Iberia advised us of our “passengers’ rights,” but then ignored them all

Occasionally our advocates encounter cases, like Beth Agnew’s, that make us want to beat our heads against the wall in frustration.

Agnew and her husband had booked tickets for premium class seats on Level, an affiliate of Iberia Airlines. But they found themselves flying the next day on American Airlines in standard economy class.

A canceled flight

Iberia advised the Agnews that they may be entitled to compensation for their canceled flight and involuntary downgrade under the European consumer protection law EU 261 but then refused to issue it.

Unfortunately, the Agnews’ story is yet another instance of airlines availing themselves of a loophole in EU 261 that exempts them from owing compensation to passengers in “extraordinary circumstances” – a term that airlines appear to be applying indiscriminately, often inappropriately.

Agnew and her husband had booked tickets for premium class tickets on Level from Oakland, Calif., to Barcelona. While the Agnews waited in the Oakland airport to board the flight, Level’s gate agents announced that the flight was canceled. The gate agents gave the passengers copies of a one-page document titled “Passengers’ Rights in the Event of Denied Boarding and of Cancellation or Long Delay of Flights.”

EU 261 compensation?

The document indicated that according to EU 261, passengers who experience re-routings of flights that arrive four or more hours later than originally scheduled are entitled to 600 euros ($708) in compensation for the delay. It also mentioned that passengers whose seating is involuntarily downgraded from premier to economy class are entitled to reimbursement of 30 to 75 percent of the ticket price, depending on the length of the flight.

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Iberia rebooked the Agnews on an American Airlines flight to Barcelona, departing the following day from Oakland with a connection in Chicago. (Level’s website contains a notation at the bottom of its homepage which indicates that “flights sold under the Level name are operated by Iberia and are subject to the Iberia conditions of carriage.”)

A rejection letter

The Agnews then filed a claim for EU 261 compensation with Iberia, which denied it:

Please accept my apologies for the inconvenience caused by the cancellation of your flight. We are aware of how important it is to our passengers that trips observe the scheduled time, which is why we make every effort to prevent this from occurring.

On this occasion, we were forced to cancel the flight due to a fault that our technicians had to repair to ensure the safety of your flight. As it was an extraordinary circumstance that we could not prevent, despite taking all the measures at our disposal, [the cancellation circumstances] do not establish any compensation.

With regard to the compensation you request for having voluntarily agreed to travel on [an] alternative flight in economy class, I am writing to inform you that regulations do not consider this matter for compensation.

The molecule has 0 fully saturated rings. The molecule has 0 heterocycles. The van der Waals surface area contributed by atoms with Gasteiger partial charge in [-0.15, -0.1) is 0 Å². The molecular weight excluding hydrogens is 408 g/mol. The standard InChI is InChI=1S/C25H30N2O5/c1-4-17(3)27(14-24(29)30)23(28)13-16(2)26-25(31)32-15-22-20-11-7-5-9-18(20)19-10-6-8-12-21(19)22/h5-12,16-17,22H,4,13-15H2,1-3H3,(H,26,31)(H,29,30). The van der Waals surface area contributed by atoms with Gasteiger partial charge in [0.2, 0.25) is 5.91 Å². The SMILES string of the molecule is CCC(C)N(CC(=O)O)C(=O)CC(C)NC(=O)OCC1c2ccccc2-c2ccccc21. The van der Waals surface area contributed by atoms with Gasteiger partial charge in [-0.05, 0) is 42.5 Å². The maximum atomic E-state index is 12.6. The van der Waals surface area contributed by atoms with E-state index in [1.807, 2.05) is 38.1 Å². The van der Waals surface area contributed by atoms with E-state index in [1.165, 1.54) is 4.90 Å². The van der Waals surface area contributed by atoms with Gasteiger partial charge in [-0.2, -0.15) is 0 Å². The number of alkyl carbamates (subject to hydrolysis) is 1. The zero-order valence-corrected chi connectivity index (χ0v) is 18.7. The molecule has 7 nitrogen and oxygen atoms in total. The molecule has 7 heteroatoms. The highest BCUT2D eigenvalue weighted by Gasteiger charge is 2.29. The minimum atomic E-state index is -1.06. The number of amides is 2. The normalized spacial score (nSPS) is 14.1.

I have checked the fare that you paid and the one you finally used, but I regret to inform [you] that [there] is no difference to be [reimbursed].

Extraordinary circumstances

Because there is no language in EU 261 that clearly defines “extraordinary circumstances,” airlines subject to EU 261 have been using the term to exempt themselves from paying compensation for delays, cancellations and incidental expenses arising out of situations that don’t seem to qualify.

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There’s nothing “extraordinary” about technical faults — and every reason to believe that Iberia could have prevented the circumstances that led it to cancel the Agnews’ flight. Iberia’s suggestion that a technical issue relieves them of any obligation to compensate the passengers who were delayed, re-routed and downgraded insults their — and our — intelligence. So does the suggestion that there is no price difference between the premium seats the Agnews purchased and the economy seats they sat in on the replacement flight.

Even the European Union Court of Justice has indicated in a recent ruling that technical problems do not fall under the definition of “extraordinary circumstances.”

The Agnews might have escalated their complaint to higher-ranking executives of Iberia using the contact information on our website. Instead, they asked our advocates to help them recover the compensation they were due under EU 261 from Iberia.

The bad news

Our advocacy director, Michelle Couch-Friedman reached out to Iberia on the Agnews’ behalf. Although our contacts at Iberia twice promised to investigate their case, the airline reiterated its refusal to issue any compensation to the Agnews. Friedman suggested that the Agnews file a complaint with the European Commission in Spain, which can sanction Iberia for wrongfully denying their claim.

We hate having to treat the Agnews’ story as a Case Dismissed, but Iberia’s stonewalling leaves us with no choice. The best we can hope for is that the European Union will come up with a clearer definition of the term “extraordinary circumstances” and come down hard on airlines that improperly avail themselves of this loophole with stiff penalties.

Jennifer Finger

Jennifer is the founder of KeenReader, an Internet-based freelance editing operation, as well as a certified public accountant. She is a senior writer for Elliott.org. Read more of Jennifer's articles here.

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